One of the most interesting and important questions in the history of evangelicalism is why African Americans who share many of the same doctrines and practices as evangelicals have not been studied as evangelicals. In other words, why does race trump religion as an identity, and is does this divide reflect the history or the practices of historians? I first came across this question in the work of Ed Blum and Paul Harvey. In the past couple weeks John Fea has asked “Where are the Studies of Twentieth-Century Black Evangelicalism,” providing a preliminary list of literature in that post and in a follow-up post.
Two historical realities have contributed to the paucity of works on twentieth-century African American evangelicalism. The first relates to the history of evangelicalism as a movement. The second relates to the manner in which the struggle for full equality emerged as the centerpiece of African American history in the twentieth century.
The first reason was that the National Association of Evangelicals did want African American denominations to join, but was not interested in dealing with race:
Somehow, they expected African Americans to ignore the issue of race and unite with the predominantly white NAE based on core doctrinal agreement, an approach that smacked of the sort of paternalistic efforts that characterized white Protestants in their dealings with African Americans since the Civil War. As a result, few African Americans joined the NAE either as individuals or groups while many segregationists fit comfortably within its ranks. Further, the NAE’s leadership actively courted the SBC, a denomination whose grassroots support of segregation at mid-century is well-documented. In later years, as the NAE persistently avoided racial issues in order to avoid alienating the segregationist elements of its membership, the few African Americans that had joined left to form the National Black (née Negro) Evangelical Association in 1963.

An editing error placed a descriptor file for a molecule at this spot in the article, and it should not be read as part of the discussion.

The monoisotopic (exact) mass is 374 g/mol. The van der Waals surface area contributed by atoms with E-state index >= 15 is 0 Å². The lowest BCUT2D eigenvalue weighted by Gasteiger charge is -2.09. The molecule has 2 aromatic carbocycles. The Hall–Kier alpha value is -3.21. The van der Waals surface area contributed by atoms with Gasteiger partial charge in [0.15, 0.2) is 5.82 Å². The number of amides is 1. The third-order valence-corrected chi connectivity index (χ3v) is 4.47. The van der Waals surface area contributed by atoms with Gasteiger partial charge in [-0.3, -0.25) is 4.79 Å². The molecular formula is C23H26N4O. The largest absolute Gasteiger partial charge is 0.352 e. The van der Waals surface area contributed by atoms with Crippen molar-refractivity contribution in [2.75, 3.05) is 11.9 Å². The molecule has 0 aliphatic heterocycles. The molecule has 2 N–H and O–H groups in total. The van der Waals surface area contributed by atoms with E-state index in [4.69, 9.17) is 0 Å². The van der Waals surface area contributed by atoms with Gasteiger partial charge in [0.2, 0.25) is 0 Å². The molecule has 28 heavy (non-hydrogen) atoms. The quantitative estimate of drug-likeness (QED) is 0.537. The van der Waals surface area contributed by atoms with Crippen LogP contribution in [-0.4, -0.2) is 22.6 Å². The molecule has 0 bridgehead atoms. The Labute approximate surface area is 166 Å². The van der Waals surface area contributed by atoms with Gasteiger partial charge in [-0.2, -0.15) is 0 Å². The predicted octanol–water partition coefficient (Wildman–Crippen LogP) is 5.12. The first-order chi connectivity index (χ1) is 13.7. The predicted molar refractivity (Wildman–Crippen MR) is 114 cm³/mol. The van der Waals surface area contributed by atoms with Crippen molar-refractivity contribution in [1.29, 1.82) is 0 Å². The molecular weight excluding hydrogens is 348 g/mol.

The second reason was that African Americans unified across doctrinal lines in the civil rights struggle, including black scholars such as W.E.B. DuBois and Carter Woodson:
In the twentieth century, African American leaders recognized that a successful struggle towards full equality depended upon solidarity, and they turned the racial identity hoisted upon them by others to their own purposes. As they struggled towards full equality, they embraced race vis-à-vis any denominational or pan-denominational (e.g. evangelicalism) as their primary self-identity. … Organizers and activists of a later generation followed in the same mold. Thus, Orthodox Presbyterian Minister C. Herbert Oliver, theologically progressive Baptist minister Martin Luther King, Jr., and atheist A. Philip Randolph all made common cause in the freedom struggle for African American equality.
Read the full post at the Anxious Bench.
Update: I see that Fea has already excerpted Mullin’s post. A more diligent blogger, who can find?